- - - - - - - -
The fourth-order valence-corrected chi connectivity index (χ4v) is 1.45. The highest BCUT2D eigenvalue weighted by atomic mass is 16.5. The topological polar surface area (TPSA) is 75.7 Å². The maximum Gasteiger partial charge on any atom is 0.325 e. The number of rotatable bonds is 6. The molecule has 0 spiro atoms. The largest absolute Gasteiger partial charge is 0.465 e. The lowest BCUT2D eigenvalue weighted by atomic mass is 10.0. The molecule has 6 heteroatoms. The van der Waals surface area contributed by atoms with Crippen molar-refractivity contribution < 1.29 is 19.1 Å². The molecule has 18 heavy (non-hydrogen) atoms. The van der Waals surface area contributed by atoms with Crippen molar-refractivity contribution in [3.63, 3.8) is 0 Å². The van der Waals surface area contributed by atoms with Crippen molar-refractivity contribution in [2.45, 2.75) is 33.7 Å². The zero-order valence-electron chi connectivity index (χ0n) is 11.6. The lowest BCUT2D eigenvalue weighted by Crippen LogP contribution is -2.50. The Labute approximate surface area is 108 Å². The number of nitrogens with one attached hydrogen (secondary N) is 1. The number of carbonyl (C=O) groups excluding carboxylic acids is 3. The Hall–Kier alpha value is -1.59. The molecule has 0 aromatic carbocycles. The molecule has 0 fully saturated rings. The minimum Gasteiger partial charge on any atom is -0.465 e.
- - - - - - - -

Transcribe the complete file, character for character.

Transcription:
The fourth-order valence-corrected chi connectivity index (χ4v) is 1.45. The highest BCUT2D eigenvalue weighted by atomic mass is 16.5. The topological polar surface area (TPSA) is 75.7 Å². The maximum Gasteiger partial charge on any atom is 0.325 e. The number of rotatable bonds is 6. The molecule has 0 spiro atoms. The largest absolute Gasteiger partial charge is 0.465 e. The lowest BCUT2D eigenvalue weighted by atomic mass is 10.0. The molecule has 6 heteroatoms. The van der Waals surface area contributed by atoms with Crippen molar-refractivity contribution < 1.29 is 19.1 Å². The molecule has 18 heavy (non-hydrogen) atoms. The van der Waals surface area contributed by atoms with Crippen molar-refractivity contribution in [3.63, 3.8) is 0 Å². The van der Waals surface area contributed by atoms with Crippen molar-refractivity contribution in [2.45, 2.75) is 33.7 Å². The zero-order valence-electron chi connectivity index (χ0n) is 11.6. The lowest BCUT2D eigenvalue weighted by Crippen LogP contribution is -2.50. The Labute approximate surface area is 108 Å². The number of nitrogens with one attached hydrogen (secondary N) is 1. The number of carbonyl (C=O) groups excluding carboxylic acids is 3. The Hall–Kier alpha value is -1.59. The molecule has 0 aromatic carbocycles. The molecule has 0 fully saturated rings. The minimum Gasteiger partial charge on any atom is -0.465 e.